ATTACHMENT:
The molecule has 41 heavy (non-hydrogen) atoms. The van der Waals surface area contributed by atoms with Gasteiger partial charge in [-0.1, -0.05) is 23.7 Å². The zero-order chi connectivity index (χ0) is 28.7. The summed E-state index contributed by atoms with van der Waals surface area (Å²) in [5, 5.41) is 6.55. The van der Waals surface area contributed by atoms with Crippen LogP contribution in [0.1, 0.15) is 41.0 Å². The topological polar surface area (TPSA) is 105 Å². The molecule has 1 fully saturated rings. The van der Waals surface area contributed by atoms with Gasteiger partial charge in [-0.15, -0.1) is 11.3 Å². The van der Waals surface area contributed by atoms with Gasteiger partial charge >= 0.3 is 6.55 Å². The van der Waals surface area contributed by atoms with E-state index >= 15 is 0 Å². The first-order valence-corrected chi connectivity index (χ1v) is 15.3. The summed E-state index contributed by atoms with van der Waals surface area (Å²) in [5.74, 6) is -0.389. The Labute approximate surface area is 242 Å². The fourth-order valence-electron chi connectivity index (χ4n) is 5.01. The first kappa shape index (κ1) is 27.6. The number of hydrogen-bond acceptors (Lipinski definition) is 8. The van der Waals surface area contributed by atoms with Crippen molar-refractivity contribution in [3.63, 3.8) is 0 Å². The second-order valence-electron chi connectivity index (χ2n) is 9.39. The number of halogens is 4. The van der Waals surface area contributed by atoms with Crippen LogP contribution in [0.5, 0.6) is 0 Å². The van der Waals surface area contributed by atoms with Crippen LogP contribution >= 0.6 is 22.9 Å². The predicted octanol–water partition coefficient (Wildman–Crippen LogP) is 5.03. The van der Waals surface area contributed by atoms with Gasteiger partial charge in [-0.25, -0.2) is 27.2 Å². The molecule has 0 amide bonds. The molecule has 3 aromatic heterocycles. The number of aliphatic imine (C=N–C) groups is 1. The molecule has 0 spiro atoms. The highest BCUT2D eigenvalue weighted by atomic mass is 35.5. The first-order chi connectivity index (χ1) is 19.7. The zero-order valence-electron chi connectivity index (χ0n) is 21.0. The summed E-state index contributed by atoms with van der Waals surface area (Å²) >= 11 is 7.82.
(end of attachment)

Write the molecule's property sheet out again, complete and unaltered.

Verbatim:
The molecule has 41 heavy (non-hydrogen) atoms. The van der Waals surface area contributed by atoms with Gasteiger partial charge in [-0.1, -0.05) is 23.7 Å². The zero-order chi connectivity index (χ0) is 28.7. The summed E-state index contributed by atoms with van der Waals surface area (Å²) in [5, 5.41) is 6.55. The van der Waals surface area contributed by atoms with Crippen LogP contribution in [0.1, 0.15) is 41.0 Å². The topological polar surface area (TPSA) is 105 Å². The molecule has 1 fully saturated rings. The van der Waals surface area contributed by atoms with Gasteiger partial charge in [-0.15, -0.1) is 11.3 Å². The van der Waals surface area contributed by atoms with Gasteiger partial charge >= 0.3 is 6.55 Å². The van der Waals surface area contributed by atoms with E-state index >= 15 is 0 Å². The first-order valence-corrected chi connectivity index (χ1v) is 15.3. The summed E-state index contributed by atoms with van der Waals surface area (Å²) in [5.74, 6) is -0.389. The Labute approximate surface area is 242 Å². The fourth-order valence-electron chi connectivity index (χ4n) is 5.01. The first kappa shape index (κ1) is 27.6. The number of hydrogen-bond acceptors (Lipinski definition) is 8. The van der Waals surface area contributed by atoms with Crippen molar-refractivity contribution in [3.63, 3.8) is 0 Å². The second-order valence-electron chi connectivity index (χ2n) is 9.39. The number of halogens is 4. The van der Waals surface area contributed by atoms with Crippen LogP contribution in [0.5, 0.6) is 0 Å². The van der Waals surface area contributed by atoms with Crippen LogP contribution >= 0.6 is 22.9 Å². The predicted octanol–water partition coefficient (Wildman–Crippen LogP) is 5.03. The van der Waals surface area contributed by atoms with Gasteiger partial charge in [-0.25, -0.2) is 27.2 Å². The molecule has 0 amide bonds. The molecule has 3 aromatic heterocycles. The number of aliphatic imine (C=N–C) groups is 1. The molecule has 0 spiro atoms. The highest BCUT2D eigenvalue weighted by atomic mass is 35.5. The first-order chi connectivity index (χ1) is 19.7. The zero-order valence-electron chi connectivity index (χ0n) is 21.0. The summed E-state index contributed by atoms with van der Waals surface area (Å²) >= 11 is 7.82.